London’s funky Brixton neighborhood is gentrifying
Long one of London’s most downtrodden, rebellious and diverse neighborhoods, Brixton has been gentrifying in fits and starts for decades. But recently the pace of change has quickened, home prices have surged and evictions and protests have followed.
The New York Times
LONDON — They came trotting through the southern entrance of Brixton market, waving handwritten signs to protest the “yuppification” of this notorious South London neighborhood.
The vegan cupcakes sold across the street, on what was once the front line in race riots, were apparently alternative enough, as was the “contraband” espresso blend on offer two aisles down: At least it came in recycled paper cups sporting a revolutionary star.
But the opening of a Champagne bar by the name of Champagne & Fromage was a step too far.
“This is Brixton, not Chelsea,” growled one man, a hand-rolled cigarette dancing in the corner of his mouth, as another protester handed out plastic-wrapped slices of processed cheese to “make a point” about the fancy French fare now on sale here: snail raclette and aged Gruyère.
Long one of London’s most downtrodden, rebellious and diverse neighborhoods, home to Rastafarians and vegetarians, to far-left housing communes, underground raves — and the riots in the 1980s that still overshadow its image — Brixton has been gentrifying in fits and starts for three decades.
But recently the pace of change has quickened. In 2009 the covered market, once dubbed a “24-hour drug supermarket” by police, became “Brixton Village” and reinvented itself as a foodie hub. A year later Starbucks arrived. This year, even the local prison opened a gourmet restaurant: The waiting list at Clink is two months.
House prices have surged by 45 percent over the past 18 months, raising the temperature between those nostalgic for the ubiquitous reggae beats and cheap rents of old, and those welcoming the safer streets, trendy eateries and local designer shops that have transformed the area.
When the upmarket real-estate agent Foxtons opened a branch here in March last year, someone spray-painted “Yuck” across its glass facade, and “Yuppies Go Home.” The office was briefly occupied by protesters. As the number of home sales worth 1 million pounds or more has climbed, so has the number of evictions of residents unable to pay rising rents.
“It’s class war operating through the property market,” said Rowland Atkinson, of York University, who studies gentrification. Historically, London has been better than most capitals at integrating social difference, he said. Unlike in Paris, where poor ghettos circle the city’s core, in London housing projects dot the cityscape even in wealthy neighborhoods.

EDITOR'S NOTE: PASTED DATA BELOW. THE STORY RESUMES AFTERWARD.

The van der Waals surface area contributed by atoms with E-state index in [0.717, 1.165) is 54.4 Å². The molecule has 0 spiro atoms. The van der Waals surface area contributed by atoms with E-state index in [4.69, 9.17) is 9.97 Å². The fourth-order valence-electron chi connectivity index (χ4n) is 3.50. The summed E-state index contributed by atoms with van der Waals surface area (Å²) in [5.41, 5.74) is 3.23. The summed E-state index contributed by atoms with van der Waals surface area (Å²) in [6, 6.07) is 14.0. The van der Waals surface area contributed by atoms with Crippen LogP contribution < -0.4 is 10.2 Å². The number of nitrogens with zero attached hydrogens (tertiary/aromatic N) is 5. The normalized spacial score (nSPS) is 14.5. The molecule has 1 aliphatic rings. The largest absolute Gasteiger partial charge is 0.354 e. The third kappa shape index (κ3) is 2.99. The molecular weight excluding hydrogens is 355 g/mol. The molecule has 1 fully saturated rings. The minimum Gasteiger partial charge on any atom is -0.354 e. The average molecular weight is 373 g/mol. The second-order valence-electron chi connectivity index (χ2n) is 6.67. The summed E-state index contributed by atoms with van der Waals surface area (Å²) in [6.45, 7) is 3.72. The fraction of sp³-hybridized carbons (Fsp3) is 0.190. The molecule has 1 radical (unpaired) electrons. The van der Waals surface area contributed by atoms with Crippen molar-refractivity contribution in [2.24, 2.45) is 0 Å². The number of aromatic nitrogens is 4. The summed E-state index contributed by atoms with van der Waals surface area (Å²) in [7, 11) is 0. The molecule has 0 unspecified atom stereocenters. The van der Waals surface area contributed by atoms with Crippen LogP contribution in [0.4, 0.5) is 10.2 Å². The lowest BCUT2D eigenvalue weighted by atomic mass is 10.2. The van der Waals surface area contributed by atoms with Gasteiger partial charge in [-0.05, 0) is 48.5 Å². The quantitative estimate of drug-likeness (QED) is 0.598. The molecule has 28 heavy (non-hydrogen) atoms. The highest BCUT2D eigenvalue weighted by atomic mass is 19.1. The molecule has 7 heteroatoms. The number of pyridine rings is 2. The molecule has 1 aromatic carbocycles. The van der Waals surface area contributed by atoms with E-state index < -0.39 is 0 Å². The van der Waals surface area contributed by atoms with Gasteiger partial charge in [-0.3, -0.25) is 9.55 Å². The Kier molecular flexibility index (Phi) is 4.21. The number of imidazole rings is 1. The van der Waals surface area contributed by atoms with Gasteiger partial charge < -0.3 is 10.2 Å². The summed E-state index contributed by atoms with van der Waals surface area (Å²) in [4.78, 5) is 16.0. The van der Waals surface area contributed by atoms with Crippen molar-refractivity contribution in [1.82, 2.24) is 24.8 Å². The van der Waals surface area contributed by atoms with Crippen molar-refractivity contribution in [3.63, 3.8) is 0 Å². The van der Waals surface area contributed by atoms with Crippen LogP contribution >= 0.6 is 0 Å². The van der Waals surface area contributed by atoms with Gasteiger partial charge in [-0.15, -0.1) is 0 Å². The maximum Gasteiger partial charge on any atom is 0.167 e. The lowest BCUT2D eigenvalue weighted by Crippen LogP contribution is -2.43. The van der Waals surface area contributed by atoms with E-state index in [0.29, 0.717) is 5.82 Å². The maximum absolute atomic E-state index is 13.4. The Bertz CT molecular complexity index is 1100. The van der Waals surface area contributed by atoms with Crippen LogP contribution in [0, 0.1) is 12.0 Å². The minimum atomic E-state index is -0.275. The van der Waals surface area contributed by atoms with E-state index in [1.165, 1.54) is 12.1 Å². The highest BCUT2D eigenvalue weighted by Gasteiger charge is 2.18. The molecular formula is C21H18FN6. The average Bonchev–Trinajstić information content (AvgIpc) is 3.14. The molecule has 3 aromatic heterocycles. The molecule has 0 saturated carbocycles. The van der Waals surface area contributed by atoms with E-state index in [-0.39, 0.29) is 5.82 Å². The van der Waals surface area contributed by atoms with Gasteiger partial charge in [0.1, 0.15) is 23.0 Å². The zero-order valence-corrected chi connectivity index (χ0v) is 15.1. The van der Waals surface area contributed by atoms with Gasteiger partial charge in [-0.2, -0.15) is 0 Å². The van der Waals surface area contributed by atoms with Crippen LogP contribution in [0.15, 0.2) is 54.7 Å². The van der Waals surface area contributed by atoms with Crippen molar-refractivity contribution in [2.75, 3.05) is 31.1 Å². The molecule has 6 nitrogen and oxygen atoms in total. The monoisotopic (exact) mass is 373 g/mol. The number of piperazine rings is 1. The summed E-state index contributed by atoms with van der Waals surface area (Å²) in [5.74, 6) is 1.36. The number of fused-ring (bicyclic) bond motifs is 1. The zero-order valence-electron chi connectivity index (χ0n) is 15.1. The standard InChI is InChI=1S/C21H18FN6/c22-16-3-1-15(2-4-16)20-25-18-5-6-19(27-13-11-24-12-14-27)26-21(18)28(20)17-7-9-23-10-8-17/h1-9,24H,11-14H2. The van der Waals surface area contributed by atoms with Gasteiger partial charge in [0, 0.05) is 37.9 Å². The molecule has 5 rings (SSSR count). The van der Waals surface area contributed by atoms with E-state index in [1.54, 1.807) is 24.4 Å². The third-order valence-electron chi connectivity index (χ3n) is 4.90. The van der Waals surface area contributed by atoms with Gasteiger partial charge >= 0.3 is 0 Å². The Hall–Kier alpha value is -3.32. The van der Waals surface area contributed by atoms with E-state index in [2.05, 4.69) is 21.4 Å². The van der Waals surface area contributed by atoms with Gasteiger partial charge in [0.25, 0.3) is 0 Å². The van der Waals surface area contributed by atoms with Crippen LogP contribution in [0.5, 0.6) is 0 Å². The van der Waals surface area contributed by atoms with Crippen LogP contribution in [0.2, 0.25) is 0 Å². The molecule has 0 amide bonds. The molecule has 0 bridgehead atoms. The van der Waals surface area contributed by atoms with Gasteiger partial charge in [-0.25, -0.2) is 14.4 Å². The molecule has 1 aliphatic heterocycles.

But in an ever-tighter market, many of those housing units are now privately owned. And it is no longer just the poor but the middle class, too, who are being displaced by the money pouring into property from domestic bankers and foreign investors from Greece, Russia and the Gulf.
Brixton may have resisted the shifting social geography longer than most areas. As early as 1984, a local anarchist band called Class War started a movement called “Rock Against the Rich.” But at Foxtons, one of the managers, Thomas Osborn, said the momentum is now unstoppable. “This used to be a place where people moved who couldn’t afford to buy elsewhere,” he said. “Now it’s become a destination in its own right.”
The activists and hippies who once lived in cooperatives where everyone paid according to ability have largely gone. With them, memories of unlikely alliances across social divides have faded: During the miners’ strike of the 1980s, the vegetarians and radical feminists of the co-op movement made common cause with meat-eating, beer-swilling, working-class lads. “Everybody got on,” said Jess Andoh, who grew up in a commune here and now works in a local bookstore.
Tabitha Rout, a slight blond woman in her 50s, giggles as she recalls the fear Brixton inspired in her friends north of the River Thames when she first moved south in the 1990s. “People would ask me, ‘What’s it like living there?’ and what they meant was: ‘How often do you get mugged?’ ” she said.
Those same friends now come to shop and eat in Brixton Village, where Taylor and her business partner sell local artwork in a shop made entirely of cardboard, string and brown paper. You can pay in regular pounds or in Brixton pounds — a local currency accepted in more than 200 venues. (The 10-pound note carries the face of Brixton boy David Bowie.) In between traditional stalls selling plantains, pig heads and plastic statues of Christ, hipsters sip flat whites and nibble on cookies made in the Bad Boys Bakery in Brixton prison.
Even Champagne & Fromage, which survived last October’s protest, is packed with young professionals sampling pink bubbly after work.
Is Brixton losing its soul to gentrification?
“Do I look like gentry to you, girlfriend?” responded Etta Burrell, who sells One Love shrimps in her seafood restaurant. Burrell said she had a dream one Wednesday in 2009. A voice told her to go down to the market, and so she went. It turned out to be the day the local government was handing out market units to local entrepreneurs rent-free for three months, a last-ditch attempt at regeneration.
A single mother of three on income support at the time, Burrell had 10 pounds in her back pocket to buy fish. By the end of the day, 10 pounds had become 100 pounds and by the end of the three months she was able to pay 800 pounds in rent on her unit.
Burrell, now 46, has lived in Brixton since she was 9. She has seen her rent climb from 80 pounds a month in 1990 to 600 pounds today. Her restaurant rent keeps creeping up, too, but so does the number of her customers.
“All things considered,” she said, “Brixton has become a better place.”